Kayla noted this year there seemed to be an absence of pollinators on the farm during the crucial budding time, although now the bees were in ample evidence buzzing around the farmhouse. Craig added the wetness and drought could have been a stressor on the trees and some are dealing with fire blight as well.
Getting to this stage in the business has not only been a learning experience about cider but also dealing with various government agencies to be able to produce, market and sell their products. They must be licensed with the CRA to produce alcohol and then have an alcohol users license to create other things, in case they decided to eventually make other products like apple cider vinegar or a fortified cider product. As well they must have an Alcohol and Gaming license to sell it and retail authorization.
“And we had to have a zoning exception to allow for a cidery,” she said.
They are currently in the process of their organic certification as well.
“It is a lot of work,” she said. “We feel like we are on ‘Plan G’ to figure out the right size and scale. It has been a journey.”
Now they are ready to sell their product this fall both online and through their store on the farm in Scotch Bush. With attractive labels, a catching logo and large sign at the end of the property, Craig is putting the finishing touches on the store and revamping their cellar.
“Right now, we are focused on getting the new cellar in place and the harvest,” she said.
Their cider has between six and seven percent alcohol.
Along with the cider, they also will be doing a product called ciderkin which Craig described as a “poor man’s cider” which uses the pulp from the first press, rehydrates it and then presses it again.
“It is a lighter, refreshing drink,” he said.
This was the product farm hands and even children would drink in earlier times.
“When you did not have a good water source, it was something safe to drink,” she said.
“We are hoping that will be our summer offering,” he added. “We use the apples twice to get what we can out of the apples.”
Living in the Valley
Their life on the farm is very different than it was when they lived in a condo in Gatineau and worked in the National Capital Region.
“We went from no land to 100 acres,” he laughed. “We had wanted to get out of the city and we were saving about 60 per cent of our take-home pay with the idea for an early retirement.”
However, they began to question what they would do when they were retired. They were also interested in eating organic and growing some of their own food and selling it to others, so the search began for a farm.
“You have to be pretty naïve to move to a farm,” she added.
Reality hit their first winter on December 20 when Craig walked into the barn after he heard a noise and went to the pump room, opened the door and was hit by a torrent of icy water.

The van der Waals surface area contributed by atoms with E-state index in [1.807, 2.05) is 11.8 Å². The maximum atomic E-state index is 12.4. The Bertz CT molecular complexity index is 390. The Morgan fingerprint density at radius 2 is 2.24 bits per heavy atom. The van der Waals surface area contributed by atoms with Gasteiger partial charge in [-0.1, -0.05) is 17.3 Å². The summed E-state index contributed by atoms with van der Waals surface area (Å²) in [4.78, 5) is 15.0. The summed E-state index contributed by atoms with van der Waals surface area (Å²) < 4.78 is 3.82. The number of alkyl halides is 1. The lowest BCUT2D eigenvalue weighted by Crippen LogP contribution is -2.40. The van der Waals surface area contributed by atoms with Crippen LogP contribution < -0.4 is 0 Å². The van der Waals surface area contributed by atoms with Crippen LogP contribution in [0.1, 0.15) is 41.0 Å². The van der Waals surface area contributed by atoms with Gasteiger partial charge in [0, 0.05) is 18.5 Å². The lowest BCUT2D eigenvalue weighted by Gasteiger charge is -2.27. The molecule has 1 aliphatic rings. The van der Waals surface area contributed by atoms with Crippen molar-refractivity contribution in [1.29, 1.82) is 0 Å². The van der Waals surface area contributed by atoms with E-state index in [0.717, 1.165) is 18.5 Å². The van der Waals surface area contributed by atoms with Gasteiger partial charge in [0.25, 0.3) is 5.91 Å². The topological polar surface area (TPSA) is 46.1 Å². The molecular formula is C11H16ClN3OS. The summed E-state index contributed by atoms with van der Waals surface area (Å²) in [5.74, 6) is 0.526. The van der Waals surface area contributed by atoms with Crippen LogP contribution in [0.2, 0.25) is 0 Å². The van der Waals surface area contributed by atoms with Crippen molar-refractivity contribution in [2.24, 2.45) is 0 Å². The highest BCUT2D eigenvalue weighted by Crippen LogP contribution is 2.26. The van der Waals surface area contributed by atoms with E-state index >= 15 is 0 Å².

“It is constant learning and picking the brains of anyone willing to lend a hand,” she said. “It is humbling.”
“Three years on a farm, you learn more than the rest of your life,” he added.
They have found community as they learn.
“I know more of my neighbours here than I ever did in the city,” he said. “The word neighbour changes quickly when you live here.”
“The word community does too,” she said. “It makes a difference to feel welcomed and to know this is our lifelong project and we have a five, 10, 20 year and more view.
“We wanted to move to a community that is connected and we found that here,” she said.
They are also busy anticipating the birth of their daughter, due later this fall. Their son. Cole, just started school at Eganville District Public School and he too loves living on the farm. While Kayla continues to work remotely, Craig quit his job earlier this year to focus full-time on the farm and the business.
Community Cider Press
The idea of a Community Cider Press is something other cideries have done and something the couple wanted to bring to the area as they launch their business and get to know the wider community.
“We are asking people to bring us backyard apples, roadside apples, any apples as long as they are unsprayed,” he said.
Those apples will be made into the community cider and 50 percent of the proceeds from those sales will go toward community organizations. This year the organizations are the Robbie Dean Centre and the Ottawa River Institute.
“It is a bit of an experiment this year to see how the community responds,” she added. “We want to see what we get and how much we get. The intention is the community comes together and we make use of the facilities.”
The apples, or crabapples, can be dropped off and later the community will be able to taste the fruits from their donation, they explained. The community cider idea is something which they hope will grow and evolve in future years, he added. While different charities might be chosen, they are hoping people will enjoy knowing their apples are being used for a fundraiser too.
Anyone wishing to donate apples or crabapples can drop them off at the farm starting on September 20. Having a gradual drop off process during the fall apple season will work well, he said.
“The apples for cider can sit for a couple of weeks,” he added. “That is called sweating. It turns the starches to sugars.”
If the apples are picked from the ground that is fine, if the skin has not been punctured.
“And we can’t use apples that are not ripe,” Kayla said, adding the seeds inside must be brown or black.
Since they can ferment things separately, they might try a few different blends with the donated apples.
For more information on the cidery or the Community Cider Press, visit brookerscider.ca. Anyone wanting to donate apples or crab apples can drop them off at the farm at 1632 Scotch Bush Road outside Hyndford in Bonnechere Valley.